Well, that idea is finally happening in one big weekend in October as I present two workshops on Guerrilla Music Marketing.

If you're in the area, I hope you can make it. If not, I would appreciate if you could spread the word to music people you know who live nearby.

Here's the scoop on how to register and attend:

Saturday, October 9
Guerrilla Music Marketing
Memphis Music Foundation
431 S Main St. #201
Memphis, TN 38103
1 to 4 PM
Map and directions
Bob presents a Guerrilla Music Marketing Workshop at the Music Resource Center. Free admission compliments of the Memphis Music Foundation. But you need to register here.



Sunday, October 10
Guerrilla Music Marketing Worshop
Nashville, TN
7 to 9 PM
Bob presents a Guerrilla Music Marketing Workshop in Nashville. Go to this page to register. Get $10 off admission when you enter this code into the coupon field: INDIE1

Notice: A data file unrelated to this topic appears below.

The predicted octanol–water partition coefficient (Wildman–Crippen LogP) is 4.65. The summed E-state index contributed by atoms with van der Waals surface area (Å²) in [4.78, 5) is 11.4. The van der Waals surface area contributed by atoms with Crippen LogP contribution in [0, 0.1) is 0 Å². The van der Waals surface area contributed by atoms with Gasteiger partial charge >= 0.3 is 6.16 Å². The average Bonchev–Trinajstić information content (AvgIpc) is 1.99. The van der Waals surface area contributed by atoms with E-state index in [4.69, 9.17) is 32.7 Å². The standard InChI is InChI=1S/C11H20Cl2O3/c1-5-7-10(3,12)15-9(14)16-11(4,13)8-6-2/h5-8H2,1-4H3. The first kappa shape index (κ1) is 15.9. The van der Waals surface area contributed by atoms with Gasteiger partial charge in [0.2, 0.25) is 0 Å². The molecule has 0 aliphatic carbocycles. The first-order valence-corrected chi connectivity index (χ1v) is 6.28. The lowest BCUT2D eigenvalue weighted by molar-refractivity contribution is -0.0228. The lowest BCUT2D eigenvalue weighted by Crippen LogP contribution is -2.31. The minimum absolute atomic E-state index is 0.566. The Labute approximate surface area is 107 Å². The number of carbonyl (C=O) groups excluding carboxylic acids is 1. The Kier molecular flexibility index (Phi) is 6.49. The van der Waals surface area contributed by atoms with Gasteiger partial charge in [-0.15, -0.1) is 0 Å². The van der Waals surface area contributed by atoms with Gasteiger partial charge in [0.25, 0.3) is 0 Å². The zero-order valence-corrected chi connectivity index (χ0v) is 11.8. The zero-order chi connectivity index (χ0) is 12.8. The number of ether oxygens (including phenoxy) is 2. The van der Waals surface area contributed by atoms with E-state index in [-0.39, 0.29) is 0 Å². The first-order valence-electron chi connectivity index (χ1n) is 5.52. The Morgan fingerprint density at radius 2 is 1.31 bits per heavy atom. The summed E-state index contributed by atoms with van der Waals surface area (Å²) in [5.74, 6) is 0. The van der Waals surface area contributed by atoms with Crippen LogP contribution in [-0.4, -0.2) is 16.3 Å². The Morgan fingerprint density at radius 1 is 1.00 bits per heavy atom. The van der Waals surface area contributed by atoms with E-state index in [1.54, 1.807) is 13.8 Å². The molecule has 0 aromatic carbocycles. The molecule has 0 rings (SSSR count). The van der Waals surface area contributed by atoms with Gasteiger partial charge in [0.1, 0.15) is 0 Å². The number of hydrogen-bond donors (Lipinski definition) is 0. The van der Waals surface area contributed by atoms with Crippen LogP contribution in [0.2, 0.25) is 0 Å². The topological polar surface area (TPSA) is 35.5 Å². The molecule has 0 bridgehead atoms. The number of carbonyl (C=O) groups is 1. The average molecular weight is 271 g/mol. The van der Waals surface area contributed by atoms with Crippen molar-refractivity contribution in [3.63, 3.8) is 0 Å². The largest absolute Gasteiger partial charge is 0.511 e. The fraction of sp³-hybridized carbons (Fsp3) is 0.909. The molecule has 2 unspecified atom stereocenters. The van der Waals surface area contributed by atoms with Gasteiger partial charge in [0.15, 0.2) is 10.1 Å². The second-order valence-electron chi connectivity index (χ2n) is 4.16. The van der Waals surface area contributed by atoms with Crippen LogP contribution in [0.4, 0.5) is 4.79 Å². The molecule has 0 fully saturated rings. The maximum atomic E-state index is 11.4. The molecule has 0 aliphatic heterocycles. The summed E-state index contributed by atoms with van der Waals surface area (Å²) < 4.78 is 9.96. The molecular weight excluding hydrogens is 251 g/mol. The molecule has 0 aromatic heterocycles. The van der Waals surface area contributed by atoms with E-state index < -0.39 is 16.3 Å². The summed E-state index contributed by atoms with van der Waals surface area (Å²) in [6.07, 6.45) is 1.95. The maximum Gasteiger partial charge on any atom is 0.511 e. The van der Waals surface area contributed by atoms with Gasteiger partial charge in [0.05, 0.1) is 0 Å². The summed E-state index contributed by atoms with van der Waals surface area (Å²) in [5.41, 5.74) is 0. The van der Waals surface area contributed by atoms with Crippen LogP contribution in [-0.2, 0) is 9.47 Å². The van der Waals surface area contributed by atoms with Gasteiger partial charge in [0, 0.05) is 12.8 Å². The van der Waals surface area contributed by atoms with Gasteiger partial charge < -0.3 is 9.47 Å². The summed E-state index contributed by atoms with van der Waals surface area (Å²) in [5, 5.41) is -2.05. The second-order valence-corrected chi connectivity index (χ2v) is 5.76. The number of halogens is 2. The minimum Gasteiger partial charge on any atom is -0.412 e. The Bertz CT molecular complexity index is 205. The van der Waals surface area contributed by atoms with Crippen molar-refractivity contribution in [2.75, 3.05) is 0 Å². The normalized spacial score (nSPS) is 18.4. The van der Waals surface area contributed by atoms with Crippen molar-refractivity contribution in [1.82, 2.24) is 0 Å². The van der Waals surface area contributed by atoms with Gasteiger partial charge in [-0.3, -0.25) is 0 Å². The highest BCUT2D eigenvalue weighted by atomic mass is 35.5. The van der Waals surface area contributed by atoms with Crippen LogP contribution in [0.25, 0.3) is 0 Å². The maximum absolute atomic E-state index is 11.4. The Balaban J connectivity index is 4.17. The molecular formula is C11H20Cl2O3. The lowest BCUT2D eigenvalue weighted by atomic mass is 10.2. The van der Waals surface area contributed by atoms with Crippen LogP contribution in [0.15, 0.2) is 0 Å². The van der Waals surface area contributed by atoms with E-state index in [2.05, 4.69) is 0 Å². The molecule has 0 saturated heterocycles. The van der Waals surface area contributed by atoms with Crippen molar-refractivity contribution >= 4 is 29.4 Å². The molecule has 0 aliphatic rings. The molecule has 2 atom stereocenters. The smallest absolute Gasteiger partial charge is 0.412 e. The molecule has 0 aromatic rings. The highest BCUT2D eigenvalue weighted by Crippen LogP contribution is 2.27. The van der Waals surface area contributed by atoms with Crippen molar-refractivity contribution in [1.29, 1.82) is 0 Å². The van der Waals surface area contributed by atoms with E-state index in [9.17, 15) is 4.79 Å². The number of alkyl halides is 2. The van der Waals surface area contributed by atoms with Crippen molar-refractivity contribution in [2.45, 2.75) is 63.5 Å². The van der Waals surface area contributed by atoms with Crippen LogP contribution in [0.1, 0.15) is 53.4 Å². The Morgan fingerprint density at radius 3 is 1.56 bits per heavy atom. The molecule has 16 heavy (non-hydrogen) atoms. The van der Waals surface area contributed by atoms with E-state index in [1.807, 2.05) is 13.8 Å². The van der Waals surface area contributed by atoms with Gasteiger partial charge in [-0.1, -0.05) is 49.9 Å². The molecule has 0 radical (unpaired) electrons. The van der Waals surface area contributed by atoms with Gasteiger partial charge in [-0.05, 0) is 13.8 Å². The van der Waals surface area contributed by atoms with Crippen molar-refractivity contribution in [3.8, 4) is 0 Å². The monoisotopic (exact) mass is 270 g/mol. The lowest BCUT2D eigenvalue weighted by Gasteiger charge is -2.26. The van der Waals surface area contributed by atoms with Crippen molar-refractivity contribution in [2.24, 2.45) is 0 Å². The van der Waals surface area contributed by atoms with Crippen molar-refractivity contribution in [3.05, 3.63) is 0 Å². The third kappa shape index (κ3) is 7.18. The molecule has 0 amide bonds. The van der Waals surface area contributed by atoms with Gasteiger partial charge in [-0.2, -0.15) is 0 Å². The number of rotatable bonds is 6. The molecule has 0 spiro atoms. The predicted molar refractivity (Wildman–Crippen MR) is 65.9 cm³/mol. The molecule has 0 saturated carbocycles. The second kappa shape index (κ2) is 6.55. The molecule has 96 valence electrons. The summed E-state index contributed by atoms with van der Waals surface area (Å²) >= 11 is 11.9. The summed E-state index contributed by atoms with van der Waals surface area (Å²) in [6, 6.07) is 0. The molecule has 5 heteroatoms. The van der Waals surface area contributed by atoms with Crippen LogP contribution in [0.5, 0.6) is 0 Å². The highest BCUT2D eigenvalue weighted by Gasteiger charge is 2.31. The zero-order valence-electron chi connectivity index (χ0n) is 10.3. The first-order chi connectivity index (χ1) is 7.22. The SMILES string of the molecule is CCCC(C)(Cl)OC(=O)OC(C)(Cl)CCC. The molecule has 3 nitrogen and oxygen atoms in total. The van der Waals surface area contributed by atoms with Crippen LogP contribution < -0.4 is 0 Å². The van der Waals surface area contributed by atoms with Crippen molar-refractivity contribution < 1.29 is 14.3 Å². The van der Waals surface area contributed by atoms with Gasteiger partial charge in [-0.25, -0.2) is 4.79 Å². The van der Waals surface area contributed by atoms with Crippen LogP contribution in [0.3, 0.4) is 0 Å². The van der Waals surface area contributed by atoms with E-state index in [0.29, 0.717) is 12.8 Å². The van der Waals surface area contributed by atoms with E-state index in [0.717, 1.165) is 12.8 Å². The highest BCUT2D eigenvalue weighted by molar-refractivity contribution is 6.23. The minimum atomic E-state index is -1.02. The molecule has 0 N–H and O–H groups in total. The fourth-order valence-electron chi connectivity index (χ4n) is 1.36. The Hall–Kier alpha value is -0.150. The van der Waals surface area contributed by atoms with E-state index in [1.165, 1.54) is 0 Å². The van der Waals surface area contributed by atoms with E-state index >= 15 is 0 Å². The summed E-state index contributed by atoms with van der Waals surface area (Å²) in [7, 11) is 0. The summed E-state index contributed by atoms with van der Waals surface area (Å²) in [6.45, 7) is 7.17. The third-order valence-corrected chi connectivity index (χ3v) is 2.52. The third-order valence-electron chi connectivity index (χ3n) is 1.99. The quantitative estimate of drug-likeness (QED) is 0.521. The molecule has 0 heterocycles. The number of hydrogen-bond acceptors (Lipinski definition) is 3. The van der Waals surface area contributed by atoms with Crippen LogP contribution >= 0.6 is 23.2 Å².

There you have it. Let your friends know. Hope to meet you in person at one of these events.

-Bob
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posted by Bob Baker @ 11:33 AM   0 comments


September 24, 2010

The Black Keys Guide to Shattering Excuses

We creative types have so many good ideas: new ways to vocally interpret a lyric, guitar sounds that make a song pop, using unexpected instruments on a recording that bring it to life, etc.

These ideas serve us well.
We also have equally creative ideas that hold us back, such as:
  • I don't have enough contacts in the business to be able to get anywhere.
  • Everybody else knows more than me, so I'm going to be taken advantage of.
  • I'm too old to do much with my music now.
  • This music project is doomed because I don't have enough money to promote it.